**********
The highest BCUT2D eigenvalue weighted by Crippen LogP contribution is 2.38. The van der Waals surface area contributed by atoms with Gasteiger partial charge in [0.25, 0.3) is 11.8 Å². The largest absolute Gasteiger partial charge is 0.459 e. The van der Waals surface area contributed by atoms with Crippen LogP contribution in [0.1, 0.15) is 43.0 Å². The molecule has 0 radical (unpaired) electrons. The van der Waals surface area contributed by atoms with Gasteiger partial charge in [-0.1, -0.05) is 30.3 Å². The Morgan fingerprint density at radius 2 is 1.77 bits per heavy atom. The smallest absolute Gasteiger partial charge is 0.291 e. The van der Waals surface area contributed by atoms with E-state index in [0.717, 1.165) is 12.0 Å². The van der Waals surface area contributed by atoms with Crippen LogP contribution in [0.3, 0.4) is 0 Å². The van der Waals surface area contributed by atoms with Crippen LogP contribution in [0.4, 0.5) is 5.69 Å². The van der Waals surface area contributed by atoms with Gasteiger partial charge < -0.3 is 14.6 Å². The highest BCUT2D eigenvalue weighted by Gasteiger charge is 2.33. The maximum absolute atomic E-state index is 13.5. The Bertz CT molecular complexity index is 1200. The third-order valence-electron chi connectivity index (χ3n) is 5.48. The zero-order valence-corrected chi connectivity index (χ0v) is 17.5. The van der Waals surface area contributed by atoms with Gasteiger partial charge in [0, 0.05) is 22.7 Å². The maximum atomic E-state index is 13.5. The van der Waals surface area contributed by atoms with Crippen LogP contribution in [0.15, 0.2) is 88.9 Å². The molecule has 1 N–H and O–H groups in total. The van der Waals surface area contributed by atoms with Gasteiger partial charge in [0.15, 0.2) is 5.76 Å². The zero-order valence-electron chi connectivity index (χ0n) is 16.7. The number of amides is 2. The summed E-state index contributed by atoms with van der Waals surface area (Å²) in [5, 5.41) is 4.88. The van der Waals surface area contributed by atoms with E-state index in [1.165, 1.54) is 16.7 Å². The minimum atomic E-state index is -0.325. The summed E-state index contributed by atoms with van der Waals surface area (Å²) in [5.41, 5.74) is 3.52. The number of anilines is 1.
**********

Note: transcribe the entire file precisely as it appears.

The highest BCUT2D eigenvalue weighted by Crippen LogP contribution is 2.38. The van der Waals surface area contributed by atoms with Gasteiger partial charge in [0.25, 0.3) is 11.8 Å². The largest absolute Gasteiger partial charge is 0.459 e. The van der Waals surface area contributed by atoms with Crippen LogP contribution in [0.1, 0.15) is 43.0 Å². The molecule has 0 radical (unpaired) electrons. The van der Waals surface area contributed by atoms with Gasteiger partial charge in [-0.1, -0.05) is 30.3 Å². The Morgan fingerprint density at radius 2 is 1.77 bits per heavy atom. The smallest absolute Gasteiger partial charge is 0.291 e. The van der Waals surface area contributed by atoms with E-state index in [0.717, 1.165) is 12.0 Å². The van der Waals surface area contributed by atoms with Crippen LogP contribution in [0.3, 0.4) is 0 Å². The van der Waals surface area contributed by atoms with Crippen LogP contribution in [0.4, 0.5) is 5.69 Å². The van der Waals surface area contributed by atoms with Gasteiger partial charge < -0.3 is 14.6 Å². The highest BCUT2D eigenvalue weighted by Gasteiger charge is 2.33. The maximum absolute atomic E-state index is 13.5. The Bertz CT molecular complexity index is 1200. The third-order valence-electron chi connectivity index (χ3n) is 5.48. The zero-order valence-corrected chi connectivity index (χ0v) is 17.5. The van der Waals surface area contributed by atoms with Gasteiger partial charge in [0, 0.05) is 22.7 Å². The maximum atomic E-state index is 13.5. The van der Waals surface area contributed by atoms with Crippen LogP contribution in [0.15, 0.2) is 88.9 Å². The molecule has 1 N–H and O–H groups in total. The van der Waals surface area contributed by atoms with Gasteiger partial charge in [0.15, 0.2) is 5.76 Å². The zero-order valence-electron chi connectivity index (χ0n) is 16.7. The number of amides is 2. The summed E-state index contributed by atoms with van der Waals surface area (Å²) in [5, 5.41) is 4.88. The van der Waals surface area contributed by atoms with E-state index in [1.165, 1.54) is 16.7 Å². The minimum atomic E-state index is -0.325. The summed E-state index contributed by atoms with van der Waals surface area (Å²) in [5.41, 5.74) is 3.52. The number of anilines is 1.